Richard Cory Poem Lesson Plan

Instructor: Hilary Reeser

Hilary has a B.A. in History, M.Sci. in Psychology and has taught secondary Social Studies, English and AP Psychology over her 17 year teaching career.

Students will analyze the poem Richard Cory using various literary devices. Students will then apply the poem to their own personal experiences of isolation or ostracism.

Learning Objectives

After this lesson, students will be able to:

  • Summarize the poem Richard Cory
  • Analyze the poem Richard Cory using literary devices like juxtaposition and theme
  • Write about their own personal experience with isolation and ostracism

Length

45 minutes

Curriculum Standards

  • CCSS.ELA-Literacy.RL.9-10.1

Cite strong and thorough textual evidence to support analysis of what the text says explicitly as well as inferences drawn from the text.

  • CCSS.ELA-Literacy.RL.9-10.3

Analyze how complex characters (e.g., those with multiple or conflicting motivations) develop over the course of a text, interact with other characters, and advance the plot or develop the theme.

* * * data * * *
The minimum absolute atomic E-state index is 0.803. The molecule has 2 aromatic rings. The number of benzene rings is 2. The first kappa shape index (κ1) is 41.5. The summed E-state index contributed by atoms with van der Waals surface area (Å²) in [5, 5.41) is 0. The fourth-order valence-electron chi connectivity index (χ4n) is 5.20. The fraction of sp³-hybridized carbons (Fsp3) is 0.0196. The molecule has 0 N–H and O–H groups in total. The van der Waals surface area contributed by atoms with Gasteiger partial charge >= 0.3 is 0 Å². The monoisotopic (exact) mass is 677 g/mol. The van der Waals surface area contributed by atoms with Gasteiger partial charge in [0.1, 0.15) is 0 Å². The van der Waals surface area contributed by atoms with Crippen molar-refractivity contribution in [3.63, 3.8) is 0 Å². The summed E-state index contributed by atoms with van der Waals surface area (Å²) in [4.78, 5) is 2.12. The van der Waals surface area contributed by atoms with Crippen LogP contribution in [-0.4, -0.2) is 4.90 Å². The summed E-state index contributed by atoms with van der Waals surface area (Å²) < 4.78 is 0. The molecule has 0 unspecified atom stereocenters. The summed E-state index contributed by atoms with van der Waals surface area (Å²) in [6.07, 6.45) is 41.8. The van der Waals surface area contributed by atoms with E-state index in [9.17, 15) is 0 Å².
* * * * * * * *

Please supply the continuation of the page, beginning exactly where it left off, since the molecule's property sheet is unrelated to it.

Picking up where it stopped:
Materials Needed

Instructions

  • Ask students to write about a time where they felt that they didn't fit in with a group of people. Volunteers may share their answers.
  • Give each student a copy of the poem Richard Cory. Have students read it to themselves quietly, followed by the teacher reading it out loud.
  • Hand out a copy of The Poem Richard Cory: Analysis, Theme & Meaning. Have students follow along as you read it aloud.
  • Spend time reviewing the meaning of juxtaposition and theme.
  • Partner students and have partners find an example of juxtaposition in the poem and discuss these examples as a class to decide if they meet the definition of theme.
  • Do a Think-Pair-Share on the theme of the poem. Discuss these themes as class to decide if they meet the definition of theme.
  • Review the meaning of iambic pentameter and show students how it is used in one part of Richard Cory.
  • Ask students to mark iambic pentameter in another part of Richard Cory.
  • Using the previous partners, ask partners to examine why they think Frost uses iambic pentameter in this poem? How would the poem be different if iambic pentameter wasn't used?
  • Have students take the corresponding quiz to check for understanding.

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